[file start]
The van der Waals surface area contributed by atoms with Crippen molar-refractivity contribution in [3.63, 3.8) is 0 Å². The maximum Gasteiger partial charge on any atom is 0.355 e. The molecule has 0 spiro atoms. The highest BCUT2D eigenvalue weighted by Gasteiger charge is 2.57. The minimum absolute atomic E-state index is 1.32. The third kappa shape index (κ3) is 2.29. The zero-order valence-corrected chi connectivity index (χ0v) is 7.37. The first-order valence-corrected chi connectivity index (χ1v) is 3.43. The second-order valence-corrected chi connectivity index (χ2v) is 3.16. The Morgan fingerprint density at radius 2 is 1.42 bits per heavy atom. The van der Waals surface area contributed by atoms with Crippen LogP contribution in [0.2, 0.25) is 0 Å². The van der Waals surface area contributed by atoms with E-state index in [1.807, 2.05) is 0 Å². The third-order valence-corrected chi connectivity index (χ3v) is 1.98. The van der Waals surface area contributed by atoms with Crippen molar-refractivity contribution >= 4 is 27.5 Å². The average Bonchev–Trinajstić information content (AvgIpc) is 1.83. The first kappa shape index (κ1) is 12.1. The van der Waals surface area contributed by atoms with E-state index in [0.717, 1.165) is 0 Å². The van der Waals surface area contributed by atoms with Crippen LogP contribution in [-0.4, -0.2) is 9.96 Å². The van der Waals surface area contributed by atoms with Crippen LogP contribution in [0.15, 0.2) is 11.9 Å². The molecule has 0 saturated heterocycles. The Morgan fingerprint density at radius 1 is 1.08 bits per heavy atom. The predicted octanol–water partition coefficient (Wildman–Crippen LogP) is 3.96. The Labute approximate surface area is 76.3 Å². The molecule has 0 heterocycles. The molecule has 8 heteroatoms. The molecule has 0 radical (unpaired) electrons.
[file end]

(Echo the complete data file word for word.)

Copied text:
The van der Waals surface area contributed by atoms with Crippen molar-refractivity contribution in [3.63, 3.8) is 0 Å². The maximum Gasteiger partial charge on any atom is 0.355 e. The molecule has 0 spiro atoms. The highest BCUT2D eigenvalue weighted by Gasteiger charge is 2.57. The minimum absolute atomic E-state index is 1.32. The third kappa shape index (κ3) is 2.29. The zero-order valence-corrected chi connectivity index (χ0v) is 7.37. The first-order valence-corrected chi connectivity index (χ1v) is 3.43. The second-order valence-corrected chi connectivity index (χ2v) is 3.16. The Morgan fingerprint density at radius 2 is 1.42 bits per heavy atom. The van der Waals surface area contributed by atoms with Crippen LogP contribution in [0.2, 0.25) is 0 Å². The van der Waals surface area contributed by atoms with E-state index in [1.807, 2.05) is 0 Å². The third-order valence-corrected chi connectivity index (χ3v) is 1.98. The van der Waals surface area contributed by atoms with Crippen molar-refractivity contribution >= 4 is 27.5 Å². The average Bonchev–Trinajstić information content (AvgIpc) is 1.83. The first kappa shape index (κ1) is 12.1. The van der Waals surface area contributed by atoms with E-state index in [0.717, 1.165) is 0 Å². The van der Waals surface area contributed by atoms with Crippen LogP contribution in [-0.4, -0.2) is 9.96 Å². The van der Waals surface area contributed by atoms with Crippen LogP contribution in [0.15, 0.2) is 11.9 Å². The molecule has 0 saturated heterocycles. The Morgan fingerprint density at radius 1 is 1.08 bits per heavy atom. The predicted octanol–water partition coefficient (Wildman–Crippen LogP) is 3.96. The Labute approximate surface area is 76.3 Å². The molecule has 0 heterocycles. The molecule has 8 heteroatoms. The molecule has 0 radical (unpaired) electrons.